It was precisely at that time that the need emerged for the thorough training of more engravers and medallists, which led to a swelling of their ranks and the establishment of institutions for training these specialists not only in mints but also in the Chamber of Engravers set up in 1724 in accordance with Peter's Statute for the establishment of an Academy of Sciences and Arts. In 1738 a class for training engravers was set up to school them in correct drawing and the art of carving on steel and stones.

In 1741 Yakob Shtelin (1709-1785), member of the Mint chancellery responsible for matters of medal-making was put in charge of the Chamber of Engravers: he was also a poet and scholar and one of the most gifted men of his age with an extremely wide range of talents.

In 1754 a project was put before the Senate for their perusal providing for an extension of the existing series of medals in honour of Peter the Great. Yet almost all these medals never progressed further than the drawing board. Only a few of the sketches presented to the Senate by Yakob Shtelin24 were actually used. In about 1759 retrospective medals commemorating the birth of Peter the Great, his accession and the suppression of the Revolt of the Musketeers were minted based on his drawings25.

In 1772 special Medal Committees were set up in accordance with an edict of Catherine II, which would be responsible for designing and manufacturing series of commemorative medals to illustrate her History of Russia26. Unfortunately 128 new designs for the "History in Medals" of Peter the Great never materialised27, although most of the talented replicas from the Muller series date precisely from that time.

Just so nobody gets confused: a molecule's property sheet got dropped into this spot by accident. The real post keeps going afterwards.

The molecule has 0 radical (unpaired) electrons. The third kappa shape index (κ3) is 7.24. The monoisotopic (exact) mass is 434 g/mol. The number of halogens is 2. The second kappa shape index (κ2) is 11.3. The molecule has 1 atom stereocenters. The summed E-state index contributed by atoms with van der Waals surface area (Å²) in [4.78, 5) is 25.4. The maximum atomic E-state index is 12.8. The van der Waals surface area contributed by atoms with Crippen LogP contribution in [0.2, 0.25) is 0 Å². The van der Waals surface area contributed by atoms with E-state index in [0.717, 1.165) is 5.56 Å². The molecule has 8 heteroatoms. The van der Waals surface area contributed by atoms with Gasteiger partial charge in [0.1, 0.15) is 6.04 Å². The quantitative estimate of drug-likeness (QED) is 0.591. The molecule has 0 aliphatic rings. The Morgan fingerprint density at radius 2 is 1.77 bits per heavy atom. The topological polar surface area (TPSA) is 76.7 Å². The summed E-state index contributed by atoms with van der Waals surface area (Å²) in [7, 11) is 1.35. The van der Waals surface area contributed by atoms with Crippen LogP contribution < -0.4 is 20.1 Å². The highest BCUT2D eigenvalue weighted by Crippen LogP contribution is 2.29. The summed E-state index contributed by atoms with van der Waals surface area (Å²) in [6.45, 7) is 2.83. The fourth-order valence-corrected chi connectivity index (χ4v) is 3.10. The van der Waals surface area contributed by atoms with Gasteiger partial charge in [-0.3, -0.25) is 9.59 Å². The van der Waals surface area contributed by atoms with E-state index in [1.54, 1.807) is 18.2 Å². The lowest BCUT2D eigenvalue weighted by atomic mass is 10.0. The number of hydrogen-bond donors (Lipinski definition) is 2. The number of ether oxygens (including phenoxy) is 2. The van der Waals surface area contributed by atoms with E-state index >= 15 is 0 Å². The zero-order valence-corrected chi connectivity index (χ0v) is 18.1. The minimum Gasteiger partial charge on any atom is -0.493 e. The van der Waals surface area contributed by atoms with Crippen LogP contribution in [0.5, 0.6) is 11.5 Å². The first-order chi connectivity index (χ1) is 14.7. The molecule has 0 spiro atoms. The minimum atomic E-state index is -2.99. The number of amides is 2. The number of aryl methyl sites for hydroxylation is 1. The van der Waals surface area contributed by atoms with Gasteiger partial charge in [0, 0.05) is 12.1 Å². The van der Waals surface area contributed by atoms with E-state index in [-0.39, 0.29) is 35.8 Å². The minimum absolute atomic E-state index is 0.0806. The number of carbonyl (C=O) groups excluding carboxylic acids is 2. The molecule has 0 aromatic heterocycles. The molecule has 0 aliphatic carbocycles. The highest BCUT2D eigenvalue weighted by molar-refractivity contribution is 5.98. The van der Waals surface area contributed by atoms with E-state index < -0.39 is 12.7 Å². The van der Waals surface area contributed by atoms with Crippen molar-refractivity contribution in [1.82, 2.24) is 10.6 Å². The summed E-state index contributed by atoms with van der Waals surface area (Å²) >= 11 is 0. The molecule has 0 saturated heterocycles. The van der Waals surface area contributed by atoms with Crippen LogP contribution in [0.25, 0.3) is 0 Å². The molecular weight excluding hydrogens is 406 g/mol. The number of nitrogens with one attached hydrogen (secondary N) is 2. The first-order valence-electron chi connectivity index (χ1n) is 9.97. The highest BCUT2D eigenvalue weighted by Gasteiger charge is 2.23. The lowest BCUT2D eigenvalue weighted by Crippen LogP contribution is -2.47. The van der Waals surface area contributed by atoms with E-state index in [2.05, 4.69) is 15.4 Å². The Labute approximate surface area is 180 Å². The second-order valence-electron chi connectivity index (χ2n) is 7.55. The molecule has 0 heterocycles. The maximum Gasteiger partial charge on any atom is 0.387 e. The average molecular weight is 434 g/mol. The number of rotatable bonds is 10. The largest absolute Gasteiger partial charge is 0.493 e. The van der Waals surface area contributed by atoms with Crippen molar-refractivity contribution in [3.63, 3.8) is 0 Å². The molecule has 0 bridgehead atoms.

By the last third of the 18th century many problems facing the development of the medallist's art in Russia as a separate field of artistic endeavour in the New Age had been satisfactorily resolved and the appearance of a large number of new craftsmen, who created many outstanding specimens, has led scholars to regard that period as the high-point of medal-making in Russia28.


1M.G.Demmeni, 1887: Sbornik ukazov po monetnomu i medalionomu delu v Rossii, pomeshchennykh v Polnom sobranii zakonov s 1649 po 1881g. (A Collection of the Edicts regarding the minting of Coins and Medals, included in the Complete Collection of Laws from 1649 to 1881), Issues 1-3, Saint Petersburg, Issue I, p. 341.

2Y. Shtelin, 1990: "Reminiscences about the Engraving of Medals", Zapiski Yakoba Shtelina ob izyashchnykh iskusstvakh v Rossii" (Notes by Yakob Shtelin on the Fine Arts in Russia), Moscow, Vol. I, p. 301.

3Zhurnal ili Podennaya zapiska blazhennyya i vechnodostoinyya pamyati gosudarya imperatora Petra Velikago s 1698 goda, dazhe do zaklyucheniya Neishtatskago mira: Napechatan s obretayushchikhsya v Kabinetnom archive spiskov, pravlennykh sobstvenno rukoyu ego imperatorskago velichestva. Izd. Shcherbatovym.("The Journal or Daily Record - of the sovereign Emperor, Peter the Great of blessed and ever-deserving memory - from 1698 even till the conclusion of the Peace of Nystad" printed from pages obtained in the Cabinet Archive and corrected by His Majesty the Emperor in his own hand), 1770-1772: in 2 parts, Saint Petersburg.

4N. Borisovskaya, 1992: Starinnye gravirovannye karty i plany (Ancient engraved Maps and Plans), Moscow, pp. 170-171.

5Pisma i bumagi imperatora Petra Velikogo (Letters and Papers of the Emperor Peter the Great) 1887-1893: in three volumes, Saint Petersburg, Vol. 1, p. 224, No. 212.

6S.I. Vavilov, 1945: Isaak Nyuton (Isaac Newton), Moscow-Leningrad, Chapter 14.